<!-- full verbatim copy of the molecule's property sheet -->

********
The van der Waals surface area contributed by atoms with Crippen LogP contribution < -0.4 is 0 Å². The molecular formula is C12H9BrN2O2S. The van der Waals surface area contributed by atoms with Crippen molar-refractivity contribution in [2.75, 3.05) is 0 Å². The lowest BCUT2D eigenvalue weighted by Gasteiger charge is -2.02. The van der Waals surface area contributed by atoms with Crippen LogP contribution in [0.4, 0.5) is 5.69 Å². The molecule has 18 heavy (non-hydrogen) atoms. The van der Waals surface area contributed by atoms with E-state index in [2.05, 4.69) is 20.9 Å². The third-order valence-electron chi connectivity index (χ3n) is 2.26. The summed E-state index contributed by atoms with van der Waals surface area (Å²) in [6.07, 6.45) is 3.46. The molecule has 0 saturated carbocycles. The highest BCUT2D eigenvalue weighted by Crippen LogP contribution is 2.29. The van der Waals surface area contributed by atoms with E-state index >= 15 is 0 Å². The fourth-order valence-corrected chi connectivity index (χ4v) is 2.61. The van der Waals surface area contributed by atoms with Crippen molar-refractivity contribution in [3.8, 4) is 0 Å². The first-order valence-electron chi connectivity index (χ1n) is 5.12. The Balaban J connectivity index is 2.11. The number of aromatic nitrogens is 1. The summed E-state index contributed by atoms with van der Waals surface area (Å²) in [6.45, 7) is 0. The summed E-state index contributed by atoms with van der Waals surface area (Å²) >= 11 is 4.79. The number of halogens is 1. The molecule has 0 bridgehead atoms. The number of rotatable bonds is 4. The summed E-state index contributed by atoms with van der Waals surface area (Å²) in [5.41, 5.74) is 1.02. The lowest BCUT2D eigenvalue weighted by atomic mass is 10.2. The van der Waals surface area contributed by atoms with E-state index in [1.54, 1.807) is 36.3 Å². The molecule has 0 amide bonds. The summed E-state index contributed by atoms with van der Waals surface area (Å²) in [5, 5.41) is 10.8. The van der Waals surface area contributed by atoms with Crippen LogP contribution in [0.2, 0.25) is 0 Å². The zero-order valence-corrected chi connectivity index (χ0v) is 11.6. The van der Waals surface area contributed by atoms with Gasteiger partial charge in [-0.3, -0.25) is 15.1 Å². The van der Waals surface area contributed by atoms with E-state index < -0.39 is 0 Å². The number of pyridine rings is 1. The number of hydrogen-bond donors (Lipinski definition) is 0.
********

The van der Waals surface area contributed by atoms with Crippen LogP contribution < -0.4 is 0 Å². The molecular formula is C12H9BrN2O2S. The van der Waals surface area contributed by atoms with Crippen molar-refractivity contribution in [2.75, 3.05) is 0 Å². The lowest BCUT2D eigenvalue weighted by Gasteiger charge is -2.02. The van der Waals surface area contributed by atoms with Crippen LogP contribution in [0.4, 0.5) is 5.69 Å². The molecule has 18 heavy (non-hydrogen) atoms. The van der Waals surface area contributed by atoms with E-state index in [2.05, 4.69) is 20.9 Å². The third-order valence-electron chi connectivity index (χ3n) is 2.26. The summed E-state index contributed by atoms with van der Waals surface area (Å²) in [6.07, 6.45) is 3.46. The molecule has 0 saturated carbocycles. The highest BCUT2D eigenvalue weighted by Crippen LogP contribution is 2.29. The van der Waals surface area contributed by atoms with E-state index >= 15 is 0 Å². The fourth-order valence-corrected chi connectivity index (χ4v) is 2.61. The van der Waals surface area contributed by atoms with Crippen molar-refractivity contribution in [3.8, 4) is 0 Å². The first-order valence-electron chi connectivity index (χ1n) is 5.12. The Balaban J connectivity index is 2.11. The number of aromatic nitrogens is 1. The summed E-state index contributed by atoms with van der Waals surface area (Å²) in [6.45, 7) is 0. The summed E-state index contributed by atoms with van der Waals surface area (Å²) >= 11 is 4.79. The number of halogens is 1. The molecule has 0 bridgehead atoms. The number of rotatable bonds is 4. The summed E-state index contributed by atoms with van der Waals surface area (Å²) in [5.41, 5.74) is 1.02. The lowest BCUT2D eigenvalue weighted by atomic mass is 10.2. The van der Waals surface area contributed by atoms with E-state index in [1.54, 1.807) is 36.3 Å². The molecule has 0 amide bonds. The summed E-state index contributed by atoms with van der Waals surface area (Å²) in [5, 5.41) is 10.8. The van der Waals surface area contributed by atoms with Crippen LogP contribution in [0.2, 0.25) is 0 Å². The zero-order valence-corrected chi connectivity index (χ0v) is 11.6. The van der Waals surface area contributed by atoms with Gasteiger partial charge in [-0.3, -0.25) is 15.1 Å². The van der Waals surface area contributed by atoms with E-state index < -0.39 is 0 Å². The number of pyridine rings is 1. The number of hydrogen-bond donors (Lipinski definition) is 0.